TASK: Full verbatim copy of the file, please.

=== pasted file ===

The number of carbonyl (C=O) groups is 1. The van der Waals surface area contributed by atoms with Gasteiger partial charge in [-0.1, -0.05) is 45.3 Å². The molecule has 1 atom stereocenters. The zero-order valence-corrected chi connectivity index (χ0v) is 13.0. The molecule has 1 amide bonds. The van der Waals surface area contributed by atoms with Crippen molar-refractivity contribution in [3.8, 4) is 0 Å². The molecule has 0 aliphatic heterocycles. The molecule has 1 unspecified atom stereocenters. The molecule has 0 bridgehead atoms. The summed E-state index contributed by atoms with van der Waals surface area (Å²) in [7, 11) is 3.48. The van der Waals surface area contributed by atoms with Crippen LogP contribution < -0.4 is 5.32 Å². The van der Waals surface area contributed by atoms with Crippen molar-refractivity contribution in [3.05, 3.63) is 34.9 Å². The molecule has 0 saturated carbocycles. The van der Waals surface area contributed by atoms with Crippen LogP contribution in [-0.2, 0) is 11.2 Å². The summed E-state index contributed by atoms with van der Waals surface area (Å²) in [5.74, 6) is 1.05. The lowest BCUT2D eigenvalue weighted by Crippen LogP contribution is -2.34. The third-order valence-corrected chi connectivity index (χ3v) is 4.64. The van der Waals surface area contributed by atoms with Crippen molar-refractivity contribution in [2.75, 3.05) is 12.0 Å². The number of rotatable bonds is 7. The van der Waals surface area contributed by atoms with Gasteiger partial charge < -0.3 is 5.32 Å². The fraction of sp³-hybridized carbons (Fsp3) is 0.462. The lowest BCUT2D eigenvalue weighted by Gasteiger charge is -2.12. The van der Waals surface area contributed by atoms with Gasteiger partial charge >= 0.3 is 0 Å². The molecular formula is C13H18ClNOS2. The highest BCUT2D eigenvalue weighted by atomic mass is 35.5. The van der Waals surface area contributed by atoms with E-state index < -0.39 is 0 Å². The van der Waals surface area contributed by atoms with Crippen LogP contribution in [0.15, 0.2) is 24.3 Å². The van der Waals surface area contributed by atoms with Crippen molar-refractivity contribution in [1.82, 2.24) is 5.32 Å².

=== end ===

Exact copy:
The number of carbonyl (C=O) groups is 1. The van der Waals surface area contributed by atoms with Gasteiger partial charge in [-0.1, -0.05) is 45.3 Å². The molecule has 1 atom stereocenters. The zero-order valence-corrected chi connectivity index (χ0v) is 13.0. The molecule has 1 amide bonds. The van der Waals surface area contributed by atoms with Crippen molar-refractivity contribution in [3.8, 4) is 0 Å². The molecule has 0 aliphatic heterocycles. The molecule has 1 unspecified atom stereocenters. The molecule has 0 bridgehead atoms. The summed E-state index contributed by atoms with van der Waals surface area (Å²) in [7, 11) is 3.48. The van der Waals surface area contributed by atoms with Crippen LogP contribution < -0.4 is 5.32 Å². The van der Waals surface area contributed by atoms with Crippen molar-refractivity contribution in [3.05, 3.63) is 34.9 Å². The molecule has 0 saturated carbocycles. The van der Waals surface area contributed by atoms with Crippen LogP contribution in [-0.2, 0) is 11.2 Å². The summed E-state index contributed by atoms with van der Waals surface area (Å²) in [5.74, 6) is 1.05. The lowest BCUT2D eigenvalue weighted by Crippen LogP contribution is -2.34. The third-order valence-corrected chi connectivity index (χ3v) is 4.64. The van der Waals surface area contributed by atoms with Crippen molar-refractivity contribution in [2.75, 3.05) is 12.0 Å². The number of rotatable bonds is 7. The van der Waals surface area contributed by atoms with Gasteiger partial charge < -0.3 is 5.32 Å². The fraction of sp³-hybridized carbons (Fsp3) is 0.462. The lowest BCUT2D eigenvalue weighted by Gasteiger charge is -2.12. The van der Waals surface area contributed by atoms with Gasteiger partial charge >= 0.3 is 0 Å². The molecular formula is C13H18ClNOS2. The highest BCUT2D eigenvalue weighted by atomic mass is 35.5. The van der Waals surface area contributed by atoms with E-state index < -0.39 is 0 Å². The van der Waals surface area contributed by atoms with Crippen LogP contribution in [0.15, 0.2) is 24.3 Å². The van der Waals surface area contributed by atoms with Crippen molar-refractivity contribution in [1.82, 2.24) is 5.32 Å².